Lasseter coughed, cleared his throat and said, “Paul, you haven’t figured it out?”
“No,” he answered plainly.
“You’ve directed people to escape from explosions, you’ve instilled people with desire to drink Rum and Coke…you turn minds into putty.”
“Well, Lasseter,” said Paul deliberately as he reached for his cold cup of coffee, “It’s not just me. It’s the nanites. It’s an awesome talent, I admit, but what can I do with it? Join the circus?”
“Think of the sexual favors,” Billy-Bob muttered while lubricating the barrel of his Glock.
Lasseter swirled the liquid in his flask before answering. ‘Grow up, Billy-Bob. Raise your consciousness.”
“That’s it!” Paul bellowed, in the first of many eureka moments. “I can raise the consciousness of all mankind!”
“Only if you get them in bed.” Lasseter replied without missing a beat.
Billy-Bob returned the slide into his gun with a loud click. “I like the sounds of that.”
Akira moved closer to Paul, whispering in his ear: “You can be the one to end mankind’s collective insanity. You can enlighten people. Change their behavior. In doing so, you can save mankind from themselves and save the entire planet.”
Paul turned his head sideways to meet her gaze. “This is a big jump from doing parlor tricks. How would I even start?”
Lasseter swirled the liquid in his flask even faster. “Get mankind nanite anointed. Get as many people in the bed as possible.”
Paul raised an eyebrow. “Enlightenment through technology?”
Akira nibbled on Paul’s neck and whispered so only he could hear: “What else has technology brought to mankind besides death, destruction, and the ability to amuse strangers with cat memes?”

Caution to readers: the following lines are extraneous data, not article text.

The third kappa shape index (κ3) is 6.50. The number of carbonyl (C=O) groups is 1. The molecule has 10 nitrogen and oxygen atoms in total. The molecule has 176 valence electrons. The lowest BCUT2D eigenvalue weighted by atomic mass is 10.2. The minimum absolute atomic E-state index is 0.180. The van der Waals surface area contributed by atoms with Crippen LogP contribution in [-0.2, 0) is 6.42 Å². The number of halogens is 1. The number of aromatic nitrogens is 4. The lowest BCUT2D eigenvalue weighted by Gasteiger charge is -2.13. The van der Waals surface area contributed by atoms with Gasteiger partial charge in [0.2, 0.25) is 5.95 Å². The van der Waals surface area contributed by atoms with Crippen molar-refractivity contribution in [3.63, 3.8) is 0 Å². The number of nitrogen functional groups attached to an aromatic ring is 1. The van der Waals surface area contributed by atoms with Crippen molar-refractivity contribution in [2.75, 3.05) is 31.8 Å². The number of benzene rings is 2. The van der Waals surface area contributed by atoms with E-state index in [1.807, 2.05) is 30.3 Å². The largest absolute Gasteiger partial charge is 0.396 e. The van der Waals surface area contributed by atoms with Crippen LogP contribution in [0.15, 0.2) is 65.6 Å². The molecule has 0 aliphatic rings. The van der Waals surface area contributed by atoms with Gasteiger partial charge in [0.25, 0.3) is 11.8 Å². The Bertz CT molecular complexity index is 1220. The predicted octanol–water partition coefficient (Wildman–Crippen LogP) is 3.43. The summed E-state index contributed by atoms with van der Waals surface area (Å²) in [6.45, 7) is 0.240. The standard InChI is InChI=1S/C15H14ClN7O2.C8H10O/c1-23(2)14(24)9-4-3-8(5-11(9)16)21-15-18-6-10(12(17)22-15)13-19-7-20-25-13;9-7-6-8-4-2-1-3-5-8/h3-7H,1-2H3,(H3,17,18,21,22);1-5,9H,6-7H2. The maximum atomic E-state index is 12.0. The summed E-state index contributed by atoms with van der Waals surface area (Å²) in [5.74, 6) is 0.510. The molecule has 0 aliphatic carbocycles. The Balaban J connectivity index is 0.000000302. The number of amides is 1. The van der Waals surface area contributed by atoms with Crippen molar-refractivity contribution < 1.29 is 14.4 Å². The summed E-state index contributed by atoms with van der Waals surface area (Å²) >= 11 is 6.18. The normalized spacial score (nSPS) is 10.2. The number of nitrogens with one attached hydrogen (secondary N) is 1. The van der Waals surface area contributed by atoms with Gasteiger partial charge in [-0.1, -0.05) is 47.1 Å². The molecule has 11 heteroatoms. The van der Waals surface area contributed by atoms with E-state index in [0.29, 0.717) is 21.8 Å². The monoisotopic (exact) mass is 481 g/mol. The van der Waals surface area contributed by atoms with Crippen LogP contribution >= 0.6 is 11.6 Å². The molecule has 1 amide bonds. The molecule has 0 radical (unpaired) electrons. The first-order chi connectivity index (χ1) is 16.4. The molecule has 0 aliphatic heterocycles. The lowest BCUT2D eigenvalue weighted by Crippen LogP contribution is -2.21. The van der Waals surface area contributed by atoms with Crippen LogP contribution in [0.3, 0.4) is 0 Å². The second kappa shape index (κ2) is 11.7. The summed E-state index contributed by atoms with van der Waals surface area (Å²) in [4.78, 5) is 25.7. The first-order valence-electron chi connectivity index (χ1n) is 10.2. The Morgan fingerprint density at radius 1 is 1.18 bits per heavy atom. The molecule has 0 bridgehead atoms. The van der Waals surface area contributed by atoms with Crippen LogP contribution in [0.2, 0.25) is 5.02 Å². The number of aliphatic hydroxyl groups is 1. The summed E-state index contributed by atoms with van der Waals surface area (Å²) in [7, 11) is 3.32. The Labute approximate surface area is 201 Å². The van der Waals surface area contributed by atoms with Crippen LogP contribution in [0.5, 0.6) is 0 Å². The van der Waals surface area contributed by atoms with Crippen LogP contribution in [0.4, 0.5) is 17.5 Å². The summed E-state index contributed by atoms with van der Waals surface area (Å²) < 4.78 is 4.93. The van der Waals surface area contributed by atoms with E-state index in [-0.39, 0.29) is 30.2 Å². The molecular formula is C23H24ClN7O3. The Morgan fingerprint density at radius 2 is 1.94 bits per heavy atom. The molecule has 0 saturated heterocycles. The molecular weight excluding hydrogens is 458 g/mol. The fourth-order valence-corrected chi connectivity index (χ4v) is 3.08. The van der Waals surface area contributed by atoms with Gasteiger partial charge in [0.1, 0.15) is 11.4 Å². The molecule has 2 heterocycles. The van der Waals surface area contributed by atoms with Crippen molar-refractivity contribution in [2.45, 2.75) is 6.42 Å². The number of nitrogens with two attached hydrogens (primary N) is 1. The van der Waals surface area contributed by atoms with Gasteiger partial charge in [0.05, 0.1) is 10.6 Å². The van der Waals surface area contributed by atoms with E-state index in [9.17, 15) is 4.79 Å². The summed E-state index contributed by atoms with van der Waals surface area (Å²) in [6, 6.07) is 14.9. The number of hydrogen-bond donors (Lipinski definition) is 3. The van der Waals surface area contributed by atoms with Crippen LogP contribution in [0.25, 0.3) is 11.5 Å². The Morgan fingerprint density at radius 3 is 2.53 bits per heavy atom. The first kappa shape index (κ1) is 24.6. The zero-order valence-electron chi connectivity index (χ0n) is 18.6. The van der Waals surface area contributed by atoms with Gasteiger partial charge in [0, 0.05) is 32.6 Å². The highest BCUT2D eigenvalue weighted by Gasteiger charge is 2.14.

Paul gulped his coffee. It tasted bitter, but it woke him up. “Where would I even start?”
Akira pulled her head back. “If you want to raise people’s consciousness, start a new religion, you start by telling the truth.”
“Oh, you know the truth?” Billy-Bob asked, his Glock cleaned and reassembled. “How about you start by telling me the truth?”
“I know the truth based on evidence,” Paul replied.
“Evidence?” Billy-Bob answered, admiring the shine of his gun’s polished metal. “You mean, when you gather more evidence, or when you gather contradictory evidence, the truth changes?”
“Yes,” Paul whispered, taking the first sip of his fresh coffee, “That is also the truth. Everything is in flux. The entire universe changes moment to moment.”
Akira moved his cup towards closer to herself. “What does your truth tell you Paul? What does the evidence say?”
Without taking his eyes off his Billy-Bob and the glistening gun, Paul replied: “The real world is a ceaselessly flowing quantum soup. A fluctuation of energy and information spinning in an infinite void. Consciousness creates reality. In fact, atoms are mostly energy and empty space, so we may not exist at all. Nothing has anything to do Jesus, Allah, Moses, Shiva…”
Lasseter uncorked his flask and took a long gulp before speaking. “Considering most people on the planet don’t have clean water, internet access, or a high school education—your truth might be a bit much.”
“Yeah, it’s bit much, even for me,” Billy-Bob replied, holstering his weapon. The metal felt slick and clean between his fingers. How could it possibly not be real?
Paul shrugged. “I’ll simplify my message.”
“How can you simplify a message like ‘we may not even exist’”? Akira asked softly, pushing the coffee back in his direction.
“Get a free mattress,” he answered. “Simple enough?”
“What kind of message is that?” Billy-Bob answered, picking up different gun to start another cleaning.
Paul met his gaze with mild bemusement. “We give our mattresses away. The more mattresses, the more nanite anointed, so to speak. Then I’ll instill appreciation that we exist at all.”
“And stop people from killing each other?” Akira asked, reaching out to remove Billy-Bob’s gun from his holster.
“Hey!” Billy-Bob jumped back, startled. “Even Gandhi had a bodyguard.”
“You’re making sense now,” Lasseter answered, taking a final swallow and returning his flask to his breast pocket.
Akira walked across the floor and opened the kitchen window, letting the cool air fill the room once again.
“Let’s get on with it,” she said, “before the bloodbath begins.”
An owl hooted from a distant tree. The creature had never left.